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Character and Desire

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Mark Levesque

on 26 October 2015

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Transcript of Character and Desire

Character vs Characterization
What would your character do under pressure?
Mark's Advice
Character, Theme, and Story
Character and Desire
Techniques for Developing Characters

By Mark Levesque

Desire
CHARACTERIZATION "is the sum of all observable qualities of a human being" (McKee).
"True CHARACTER is revealed in the choices a human being makes under pressure - the greater the pressure, the deeper the revelation, the truer the choice to the character's essential nature"(McKee).
Relate your character's desires to the themes, or
overarching thesis, of your story. I may be more adherent to this idea than others, but I don't believe any action, dialouge, or exposition should be written if it does not thematically charge your story. When your characters feel true to your story world and your themes are fueled by your characters and vice-versa, the resulting impact
will be felt.
1. "Characters must want something in order to be interesting. And the stronger the character’s desire becomes, the more intriguing the character often becomes" (Mitchell).
2. "Round characters must have both conscious and unconscious desires. Although a character’s conscious desires may shift from scene to scene, the unconscious desire must not, because the main character’s unconscious desire often forms the spine of the story" (Mitchell).
Desire (Cont'd)
In my story "Gloria Romae", the protagonist follows his conscious desires without realizing they are in conflict with his unconscious desires, he does not realize this until it is too late, during the story's climax.
Technique!
Find a questionaire and fill it out as if you're your character. Now search your answers for any interesting quircks or
contradictions
Tandolfo Under Pressure
“Perhaps if he weren’t a little tipsy; perhaps if he didn’t feel ridiculous and sick at heart and forlorn, with his wedding cake and his odd mistaken romance, his loneliness, which he has always borne gracefully and with humor, and his general dismay; perhaps if he were to find it in himself to deny the sudden, overwhelming sense of the unearned affection given this lumpish, slovenly version of stupid complacent spoiled satiation standing before him-he might have simply gone on to the next trick” (207).
Works Cited
Bausch, Richard. <i>The Stories of Richard Bausch</i>. New York: HarperCollins, 2003. Print.

Mitchell, Todd. "On Desire | Creative Writing." Creative Writing On Desire Comments.
6 Nov. 2013. Web. 22 Oct. 2015.

McKee, Robert. "Structure and Character - Excerpted with Permission from the Book "Story" - Part One." <i>Structure and Character - Excerpted with Permission from the Book "Story" - Part One</i>. N.p., n.d. Web. 22 Oct. 2015. &lt;https://www.writersstore.com/structure-and-character-excerpted-with-permission-from-the-book-story-part-1/&gt;.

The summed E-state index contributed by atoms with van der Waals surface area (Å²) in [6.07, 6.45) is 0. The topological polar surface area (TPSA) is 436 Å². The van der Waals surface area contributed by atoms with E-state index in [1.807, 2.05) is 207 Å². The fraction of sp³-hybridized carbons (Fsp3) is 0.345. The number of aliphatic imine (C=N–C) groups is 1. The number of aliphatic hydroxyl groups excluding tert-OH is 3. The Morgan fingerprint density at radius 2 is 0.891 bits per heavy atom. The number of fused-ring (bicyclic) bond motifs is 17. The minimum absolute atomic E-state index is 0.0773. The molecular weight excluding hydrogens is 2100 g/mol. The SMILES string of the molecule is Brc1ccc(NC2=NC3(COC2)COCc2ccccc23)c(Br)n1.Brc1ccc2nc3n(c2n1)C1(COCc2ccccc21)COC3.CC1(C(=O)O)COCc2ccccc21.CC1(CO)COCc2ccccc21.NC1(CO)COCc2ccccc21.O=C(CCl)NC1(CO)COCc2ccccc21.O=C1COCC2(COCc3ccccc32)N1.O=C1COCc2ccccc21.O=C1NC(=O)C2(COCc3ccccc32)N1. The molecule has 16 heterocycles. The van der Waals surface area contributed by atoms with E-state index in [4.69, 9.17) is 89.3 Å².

Sambuchino, Chuck. "What Is Character Development?"WritersDigest.com. 29 Mar. 2013. Web. 22 Oct. 2015.


Relationships
"People can be defined by the company they keep, so this can be a good way to define your character" (Sambuchino).
Often your characters can be better defined by one or more characters around them. For instance, an antaonist may act as the foil or anti-thesis for the protagonist. In Christopher Nolan's
The Dark Knight
, Batman finds his philosophical foil in
The Joker
. Bruce desires to create a world without chaos, a world where a young boy wouldn't have his parents shot in a dark alley. Joker embraces chaos for its own sake, and each character highlights the other's worldview through this contrast. In "Warming her pearls", the interplay between
social status drives the conflict and uses a personal relationship as the vehicle. When creating a character, try to think of ways to create a foil for them. This difference can be more subtle than the Batman and Joker example, but should connect to the themes of the story.
Summary of Techniques
1. Show your character under pressure to reveal true character.
2. Your themes should naturally live through characters, and vice versa
3. Use your character’s relationships to highlight the important aspects of their character.
4. Have conscious and unconscious desires provide additional conflict for your story. Can there be a reversal of how the conflict is portrayed?
5. Fill out a questionnaire as your character in an attempt to find out more about them, creating a round character.
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